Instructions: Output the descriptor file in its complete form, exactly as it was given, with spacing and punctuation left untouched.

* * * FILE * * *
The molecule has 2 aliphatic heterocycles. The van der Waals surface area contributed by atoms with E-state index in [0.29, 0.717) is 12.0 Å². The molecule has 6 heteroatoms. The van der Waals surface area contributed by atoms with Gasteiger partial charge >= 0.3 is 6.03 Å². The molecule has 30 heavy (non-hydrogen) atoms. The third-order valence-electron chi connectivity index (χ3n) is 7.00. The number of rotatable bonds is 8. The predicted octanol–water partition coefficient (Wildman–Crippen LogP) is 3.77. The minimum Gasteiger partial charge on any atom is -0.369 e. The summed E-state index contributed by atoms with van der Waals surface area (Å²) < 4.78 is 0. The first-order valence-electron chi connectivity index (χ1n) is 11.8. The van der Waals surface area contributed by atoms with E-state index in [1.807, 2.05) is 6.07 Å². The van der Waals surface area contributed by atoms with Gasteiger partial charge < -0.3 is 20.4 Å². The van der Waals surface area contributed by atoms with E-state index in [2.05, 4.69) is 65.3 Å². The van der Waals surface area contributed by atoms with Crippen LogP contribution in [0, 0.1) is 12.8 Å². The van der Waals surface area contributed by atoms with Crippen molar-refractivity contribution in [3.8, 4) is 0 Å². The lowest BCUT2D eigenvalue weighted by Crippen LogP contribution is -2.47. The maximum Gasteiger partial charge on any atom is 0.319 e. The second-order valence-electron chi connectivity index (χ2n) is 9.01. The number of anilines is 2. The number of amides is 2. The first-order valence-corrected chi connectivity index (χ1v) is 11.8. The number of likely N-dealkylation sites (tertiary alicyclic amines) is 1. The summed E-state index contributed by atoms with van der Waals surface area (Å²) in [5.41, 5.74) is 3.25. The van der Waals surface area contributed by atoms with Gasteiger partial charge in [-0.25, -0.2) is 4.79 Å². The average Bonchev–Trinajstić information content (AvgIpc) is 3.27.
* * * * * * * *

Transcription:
The molecule has 2 aliphatic heterocycles. The van der Waals surface area contributed by atoms with E-state index in [0.29, 0.717) is 12.0 Å². The molecule has 6 heteroatoms. The van der Waals surface area contributed by atoms with Gasteiger partial charge >= 0.3 is 6.03 Å². The molecule has 30 heavy (non-hydrogen) atoms. The third-order valence-electron chi connectivity index (χ3n) is 7.00. The number of rotatable bonds is 8. The predicted octanol–water partition coefficient (Wildman–Crippen LogP) is 3.77. The minimum Gasteiger partial charge on any atom is -0.369 e. The summed E-state index contributed by atoms with van der Waals surface area (Å²) < 4.78 is 0. The first-order valence-electron chi connectivity index (χ1n) is 11.8. The van der Waals surface area contributed by atoms with E-state index in [1.807, 2.05) is 6.07 Å². The van der Waals surface area contributed by atoms with Gasteiger partial charge < -0.3 is 20.4 Å². The van der Waals surface area contributed by atoms with E-state index in [2.05, 4.69) is 65.3 Å². The van der Waals surface area contributed by atoms with Crippen LogP contribution in [0, 0.1) is 12.8 Å². The van der Waals surface area contributed by atoms with Crippen molar-refractivity contribution in [3.8, 4) is 0 Å². The lowest BCUT2D eigenvalue weighted by Crippen LogP contribution is -2.47. The maximum Gasteiger partial charge on any atom is 0.319 e. The second-order valence-electron chi connectivity index (χ2n) is 9.01. The number of anilines is 2. The number of amides is 2. The first-order valence-corrected chi connectivity index (χ1v) is 11.8. The number of likely N-dealkylation sites (tertiary alicyclic amines) is 1. The summed E-state index contributed by atoms with van der Waals surface area (Å²) in [5.41, 5.74) is 3.25. The van der Waals surface area contributed by atoms with Gasteiger partial charge in [-0.25, -0.2) is 4.79 Å². The average Bonchev–Trinajstić information content (AvgIpc) is 3.27.